Book Image

Template Metaprogramming with C++

By : Marius Bancila
5 (1)
Book Image

Template Metaprogramming with C++

5 (1)
By: Marius Bancila

Overview of this book

Learn how the metaprogramming technique enables you to create data structures and functions that allow computation to happen at compile time. With this book, you'll realize how templates help you avoid writing duplicate code and are key to creating generic libraries, such as the standard library or Boost, that can be used in a multitude of programs. The introductory chapters of this book will give you insights into the fundamentals of templates and metaprogramming. You'll then move on to practice writing complex templates and exploring advanced concepts such as template recursion, template argument deduction, forwarding references, type traits, and conditional compilation. Along the way, you'll learn how to write variadic templates and how to provide requirements to the template arguments with C++20 constraints and concepts. Finally, you'll apply your knowledge of C++ metaprogramming templates to implement various metaprogramming patterns and techniques. By the end of this book, you'll have learned how to write effective templates and implement metaprogramming in your everyday programming journey.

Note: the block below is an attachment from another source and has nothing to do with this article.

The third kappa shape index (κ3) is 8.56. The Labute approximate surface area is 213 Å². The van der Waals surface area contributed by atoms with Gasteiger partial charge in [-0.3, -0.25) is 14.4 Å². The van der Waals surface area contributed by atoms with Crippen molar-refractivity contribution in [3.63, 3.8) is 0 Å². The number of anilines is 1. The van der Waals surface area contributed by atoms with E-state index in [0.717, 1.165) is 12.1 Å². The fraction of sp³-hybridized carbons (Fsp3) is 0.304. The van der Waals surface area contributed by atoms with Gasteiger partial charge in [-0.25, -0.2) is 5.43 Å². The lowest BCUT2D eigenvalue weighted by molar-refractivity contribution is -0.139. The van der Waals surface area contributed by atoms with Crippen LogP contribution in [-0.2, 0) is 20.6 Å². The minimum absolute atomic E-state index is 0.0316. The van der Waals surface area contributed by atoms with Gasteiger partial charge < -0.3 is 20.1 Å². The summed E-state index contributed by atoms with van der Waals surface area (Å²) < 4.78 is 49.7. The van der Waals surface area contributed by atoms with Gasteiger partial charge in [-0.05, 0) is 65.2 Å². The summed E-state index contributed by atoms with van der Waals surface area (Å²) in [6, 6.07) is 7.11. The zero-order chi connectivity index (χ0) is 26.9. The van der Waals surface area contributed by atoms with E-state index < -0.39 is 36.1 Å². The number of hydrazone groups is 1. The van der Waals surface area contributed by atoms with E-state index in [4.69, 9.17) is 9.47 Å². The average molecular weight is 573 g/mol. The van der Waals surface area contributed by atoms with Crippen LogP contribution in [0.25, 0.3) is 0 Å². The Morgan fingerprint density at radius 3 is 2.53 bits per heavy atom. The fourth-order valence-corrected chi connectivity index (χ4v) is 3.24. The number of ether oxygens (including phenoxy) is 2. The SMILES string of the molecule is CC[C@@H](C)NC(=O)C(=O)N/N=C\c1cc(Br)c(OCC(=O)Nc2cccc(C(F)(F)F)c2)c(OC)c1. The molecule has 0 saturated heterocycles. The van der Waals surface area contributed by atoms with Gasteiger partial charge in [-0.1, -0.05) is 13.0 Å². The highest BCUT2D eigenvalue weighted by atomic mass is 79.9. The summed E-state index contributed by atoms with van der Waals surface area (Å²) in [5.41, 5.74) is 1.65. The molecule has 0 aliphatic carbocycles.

Table of Contents (16 chapters)
Part 1: Core Template Concepts
Part 2: Advanced Template Features
Part 3: Applied Templates
Appendix: Closing Notes

Understanding template parameters

So far in the book, we have seen multiple examples of templates with one or more parameters. In all these examples, the parameters represented types supplied at instantiation, either explicitly by the user, or implicitly by the compiler when it could deduce them. These kinds of parameters are called type template parameters. However, templates can also have non-type template parameters and template template parameters. In the following sections, we'll explore all of them.

Type template parameters

As already mentioned, these are parameters representing types supplied as arguments during the template instantiation. They are introduced either with the typename or the class keyword. There is no difference between using these two keywords. A type template parameter can have a default value, which is a type. This is specified the same way you would specify a default value for a function parameter. Examples for these are shown in the following...